When it comes to leadership, it's up to us. It's up to you. It's up to me to lead my thoughts and actions to a better example. Who's the leader? I am the leader.
Read this inspiring article by Human Dynamics Institute:
Question: Who can be a leader? Who makes things happen?
You may not have access to a national or international stage, but you can be a leader. You may not like standing in the spotlight in front of the cameras, but you can be a leader. You may not have formal power, social standing, or the range of influence that others have, but you can be a leader.
You may not think of yourself as a leader in actions that can change your world, but you can be. There are simple steps that can move you into a leadership. These steps are simple, but not easy. Each step requires your attention and commitment to working through the complexity of the challenge.
Along the way you invite others to walk this path with you to create patterns of action and change. You engage with them in generative ways that multiply energy and efforts beyond what any one person can do alone. Generative engagements set conditions for open, shared interactions that:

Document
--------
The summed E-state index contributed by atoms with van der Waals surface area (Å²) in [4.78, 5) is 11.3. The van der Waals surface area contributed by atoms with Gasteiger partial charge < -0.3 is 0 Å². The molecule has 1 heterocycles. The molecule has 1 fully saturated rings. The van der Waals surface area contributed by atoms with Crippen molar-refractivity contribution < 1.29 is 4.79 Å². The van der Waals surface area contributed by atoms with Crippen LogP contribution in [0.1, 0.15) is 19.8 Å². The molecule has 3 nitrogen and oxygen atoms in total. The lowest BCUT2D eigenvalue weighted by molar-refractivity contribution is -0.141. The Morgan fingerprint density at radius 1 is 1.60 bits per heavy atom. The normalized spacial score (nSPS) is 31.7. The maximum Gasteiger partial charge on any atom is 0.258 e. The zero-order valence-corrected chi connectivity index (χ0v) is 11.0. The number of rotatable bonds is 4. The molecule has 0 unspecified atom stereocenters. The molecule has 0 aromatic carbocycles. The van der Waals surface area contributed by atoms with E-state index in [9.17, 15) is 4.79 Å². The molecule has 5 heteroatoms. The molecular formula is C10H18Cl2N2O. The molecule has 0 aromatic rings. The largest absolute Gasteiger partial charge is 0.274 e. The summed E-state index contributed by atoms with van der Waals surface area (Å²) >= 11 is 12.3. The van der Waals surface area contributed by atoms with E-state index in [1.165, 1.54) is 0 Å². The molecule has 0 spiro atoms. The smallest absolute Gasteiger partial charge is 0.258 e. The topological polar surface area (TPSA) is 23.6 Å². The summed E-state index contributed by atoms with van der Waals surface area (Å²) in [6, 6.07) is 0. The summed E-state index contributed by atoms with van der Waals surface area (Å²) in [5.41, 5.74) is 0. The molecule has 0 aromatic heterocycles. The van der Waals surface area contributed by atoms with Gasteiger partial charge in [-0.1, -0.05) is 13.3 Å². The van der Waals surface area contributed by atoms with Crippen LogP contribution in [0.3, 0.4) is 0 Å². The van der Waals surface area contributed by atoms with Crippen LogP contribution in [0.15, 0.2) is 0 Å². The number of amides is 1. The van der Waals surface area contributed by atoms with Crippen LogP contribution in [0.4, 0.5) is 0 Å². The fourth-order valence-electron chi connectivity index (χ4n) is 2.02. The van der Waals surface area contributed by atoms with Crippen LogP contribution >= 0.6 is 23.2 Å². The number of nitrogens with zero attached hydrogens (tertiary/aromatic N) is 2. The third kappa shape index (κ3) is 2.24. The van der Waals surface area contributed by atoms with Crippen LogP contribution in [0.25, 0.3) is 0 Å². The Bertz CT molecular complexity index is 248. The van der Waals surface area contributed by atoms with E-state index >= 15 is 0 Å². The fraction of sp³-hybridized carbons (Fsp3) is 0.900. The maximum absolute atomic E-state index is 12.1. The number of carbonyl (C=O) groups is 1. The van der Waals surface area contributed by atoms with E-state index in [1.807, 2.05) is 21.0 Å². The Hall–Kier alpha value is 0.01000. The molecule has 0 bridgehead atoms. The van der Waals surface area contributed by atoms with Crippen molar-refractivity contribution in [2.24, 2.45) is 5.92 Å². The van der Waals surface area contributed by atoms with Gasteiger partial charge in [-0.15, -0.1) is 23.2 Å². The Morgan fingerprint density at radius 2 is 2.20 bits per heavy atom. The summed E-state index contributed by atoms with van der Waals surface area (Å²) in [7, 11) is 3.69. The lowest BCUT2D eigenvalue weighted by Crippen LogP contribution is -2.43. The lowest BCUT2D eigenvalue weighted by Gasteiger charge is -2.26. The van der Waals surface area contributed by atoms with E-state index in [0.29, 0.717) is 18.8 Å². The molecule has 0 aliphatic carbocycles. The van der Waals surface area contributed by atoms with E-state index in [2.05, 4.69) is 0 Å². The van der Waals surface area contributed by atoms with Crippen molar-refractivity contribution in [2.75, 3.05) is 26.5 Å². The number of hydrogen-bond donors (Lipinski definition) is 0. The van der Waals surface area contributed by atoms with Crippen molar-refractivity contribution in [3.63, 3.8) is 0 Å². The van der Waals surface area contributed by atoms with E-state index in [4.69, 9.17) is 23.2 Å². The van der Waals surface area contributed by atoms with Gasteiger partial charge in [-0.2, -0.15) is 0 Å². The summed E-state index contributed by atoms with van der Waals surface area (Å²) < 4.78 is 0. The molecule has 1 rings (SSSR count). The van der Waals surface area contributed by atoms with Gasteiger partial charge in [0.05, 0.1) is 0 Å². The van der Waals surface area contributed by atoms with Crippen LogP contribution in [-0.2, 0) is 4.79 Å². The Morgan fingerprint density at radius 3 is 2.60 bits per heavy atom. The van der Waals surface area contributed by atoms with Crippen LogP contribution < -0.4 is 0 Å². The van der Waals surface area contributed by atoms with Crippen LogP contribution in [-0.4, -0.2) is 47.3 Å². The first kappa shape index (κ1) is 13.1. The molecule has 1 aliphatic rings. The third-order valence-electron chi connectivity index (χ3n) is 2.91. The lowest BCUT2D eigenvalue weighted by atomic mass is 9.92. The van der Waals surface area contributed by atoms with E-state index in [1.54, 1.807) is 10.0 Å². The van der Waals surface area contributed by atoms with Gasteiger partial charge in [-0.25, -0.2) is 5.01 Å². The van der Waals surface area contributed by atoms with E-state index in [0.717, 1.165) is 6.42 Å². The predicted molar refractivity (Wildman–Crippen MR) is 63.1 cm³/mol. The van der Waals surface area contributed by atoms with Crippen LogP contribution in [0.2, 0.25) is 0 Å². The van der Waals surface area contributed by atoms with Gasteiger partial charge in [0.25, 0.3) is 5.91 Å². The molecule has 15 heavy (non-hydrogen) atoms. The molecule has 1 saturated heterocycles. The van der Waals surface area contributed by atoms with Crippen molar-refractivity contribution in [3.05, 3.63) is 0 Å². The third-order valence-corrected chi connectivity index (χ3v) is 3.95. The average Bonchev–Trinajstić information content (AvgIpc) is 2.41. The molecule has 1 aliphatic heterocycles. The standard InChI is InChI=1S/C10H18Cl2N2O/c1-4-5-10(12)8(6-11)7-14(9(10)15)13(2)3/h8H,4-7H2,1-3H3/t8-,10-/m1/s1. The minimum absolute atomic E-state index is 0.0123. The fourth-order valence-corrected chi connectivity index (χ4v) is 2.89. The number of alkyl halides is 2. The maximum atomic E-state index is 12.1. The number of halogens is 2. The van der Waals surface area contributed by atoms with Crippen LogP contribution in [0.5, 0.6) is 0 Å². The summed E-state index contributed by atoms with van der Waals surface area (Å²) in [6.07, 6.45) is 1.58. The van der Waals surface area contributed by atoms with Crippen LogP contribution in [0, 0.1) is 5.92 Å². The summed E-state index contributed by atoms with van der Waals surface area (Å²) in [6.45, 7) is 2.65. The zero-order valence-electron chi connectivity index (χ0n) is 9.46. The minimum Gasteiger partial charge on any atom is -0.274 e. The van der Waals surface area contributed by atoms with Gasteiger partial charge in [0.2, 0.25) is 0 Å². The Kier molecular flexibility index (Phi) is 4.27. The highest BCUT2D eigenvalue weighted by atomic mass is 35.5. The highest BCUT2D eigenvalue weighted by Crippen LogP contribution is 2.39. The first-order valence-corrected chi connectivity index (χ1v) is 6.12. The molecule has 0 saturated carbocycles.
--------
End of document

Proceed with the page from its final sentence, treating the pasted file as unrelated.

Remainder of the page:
Honor and respect those who choose to step in
Encourage contribution and participation
Build coalitions and connections
Create a culture of justice and fairness
To set the conditions for generative engagements, you take action in three areas.
You build shared identity. Shared identity means that you stand side-by-side with others to focus on shared interests, goals, or intentions. It means that you and those around you are working together to build toward a common vision of what is possible. You articulate your priorities and measure your outcomes—together. Having a shared identity does not mean that you give up who you are. It means that you bring all of yourself to the task at hand, contributing what you can. It means you get what you need to stay in the work as a fully participating partner. In whatever area you want to lead, learn all you can about the topic to be sure your actions are well informed. Invite others to stand with you. Share your ideas with them. Listen to their ideas. Agree to the goals you want, and publicly name how you will know when you have achieved them. The size of the group you bring together is not as important as the strength of its purpose and its shared identity.